The controversy over President Obama’s birth status, quietly simmering since last fall, has over the last few weeks hit a kind of boiling point with CNN anchors, US Senators, and the White House Press Secretary all weighing in on the subject. Numerous lawsuits have been filed, and a soldier on his way to Afghanistan recently protested his deployment on the grounds that the President hasn’t proven himself to be a citizen.
It’s a theory that requires a conspiracy of large proportions – the Obama campaign, the McCain campaign (whose lawyers apparently investigated the issue and found nothing), the state government of Hawaii, the DNC, the FEC, and the Supreme Court. This is the sticking point for many conspiracy theories – how do you keep all those people from squealing what would be the biggest story of the century?
The so-called “Birther” movement is attracting so much fire from multiple sides of the ideological spectrum that one wonders if it isn’t being brought to the forefront to deflect from the President’s sagging poll numbers and the public’s increasing distaste for an unsustainable public health plan. The left seems to never miss an opportunity to paint conservatives with the same broad brush (see the Pittsburgh shooting and the Holocaust Museum killer for examples).
Here’s what I believe – until proven to me otherwise by strong affirmative evidence, Barack Obama is a citizen of the United States and the legitimate President of America. Those who question his birth status will quite frankly have to do a lot better to convince me that there’s more to see, but in all the debate over long-form birth certificates versus certificates of live birth, one thing must be remembered – absence of evidence doesn’t mean evidence of absence. If Obama’s student transcripts were to somehow show he applied as a foreign student, then that affirmative evidence might raise more legitimate concerns, but until then, the birth certificate issue is a non-productive waste of time and effort that should be spent battling universal health care and cap-and-trade.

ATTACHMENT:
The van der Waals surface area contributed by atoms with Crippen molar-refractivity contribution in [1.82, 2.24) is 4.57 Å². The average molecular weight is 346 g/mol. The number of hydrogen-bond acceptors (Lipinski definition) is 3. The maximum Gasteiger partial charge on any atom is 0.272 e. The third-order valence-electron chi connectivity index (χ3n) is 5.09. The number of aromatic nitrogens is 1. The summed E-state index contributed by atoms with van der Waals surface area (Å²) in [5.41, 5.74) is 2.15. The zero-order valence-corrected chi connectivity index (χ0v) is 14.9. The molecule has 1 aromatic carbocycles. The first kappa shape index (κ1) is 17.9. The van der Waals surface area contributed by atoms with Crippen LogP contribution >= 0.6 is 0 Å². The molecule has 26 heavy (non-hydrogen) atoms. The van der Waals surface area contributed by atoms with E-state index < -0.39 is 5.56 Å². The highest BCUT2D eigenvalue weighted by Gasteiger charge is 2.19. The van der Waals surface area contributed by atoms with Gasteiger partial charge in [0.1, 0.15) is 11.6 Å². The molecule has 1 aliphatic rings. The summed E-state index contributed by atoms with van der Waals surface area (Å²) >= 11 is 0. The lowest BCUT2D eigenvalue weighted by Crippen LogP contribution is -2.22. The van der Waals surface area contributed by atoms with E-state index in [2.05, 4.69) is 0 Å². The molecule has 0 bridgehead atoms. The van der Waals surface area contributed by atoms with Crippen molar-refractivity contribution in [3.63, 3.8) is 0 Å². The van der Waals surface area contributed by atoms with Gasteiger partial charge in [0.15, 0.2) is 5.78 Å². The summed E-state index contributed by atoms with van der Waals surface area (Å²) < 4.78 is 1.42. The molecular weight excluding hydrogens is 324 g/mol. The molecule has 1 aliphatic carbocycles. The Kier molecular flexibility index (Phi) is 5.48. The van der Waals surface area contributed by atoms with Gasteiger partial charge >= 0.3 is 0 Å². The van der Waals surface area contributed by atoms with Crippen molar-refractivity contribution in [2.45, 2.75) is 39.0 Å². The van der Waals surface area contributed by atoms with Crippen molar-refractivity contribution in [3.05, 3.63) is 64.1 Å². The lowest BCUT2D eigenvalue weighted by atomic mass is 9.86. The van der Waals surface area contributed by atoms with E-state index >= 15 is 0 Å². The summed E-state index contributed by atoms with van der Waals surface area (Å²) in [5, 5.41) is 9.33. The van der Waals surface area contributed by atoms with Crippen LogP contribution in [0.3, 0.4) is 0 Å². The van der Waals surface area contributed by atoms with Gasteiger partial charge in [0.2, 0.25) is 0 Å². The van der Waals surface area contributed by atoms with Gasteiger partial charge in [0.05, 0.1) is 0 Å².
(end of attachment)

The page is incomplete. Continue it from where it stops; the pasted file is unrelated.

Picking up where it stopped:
Likewise, the left should not be so keen to try to smear all conservatives, Republicans, and Tea Party activists with the Birther label. No Republican in elected office or in the chain of party leadership has signed on to or endorsed the idea, and despite claims to the contrary, the Tea Parties are a response to out-of-control government spending, not Obama’s birthplace. Even more tenuous is the idea that the Birther movement is more evidence of the latent racism of conservatives – after all, why else would they be questioning the citizenship of the first black President, right?
To some on the right, the birth certificate issue might seem an alluring option for defeating the President’s agenda – if he’s shown to be illegitimate, then all his ideas and legislation would be null and void anyway. But here’s the point – that’s not necessary. The President’s ideas are becoming more unpopular by the day as the stimulus is shown to be the failure that it was destined to be. The illegitimacy issue was raised before by the hardcore anti-Bush crowd when he was “selected not elected” back in 2000. The venom and acrimony didn’t help them in 2004, and it won’t help our side in 2010.
This whole debate should have remained on the back-burner where it belonged. For whatever reason it’s been brought to the fore, and it only serves as a distraction to the more pressing issues of the day. Bringing it up is like playing with matches in a grain silo – it may end up burning everyone. I say put the lighter away and oppose Obama on his greatest weakness – the futility of his own agenda.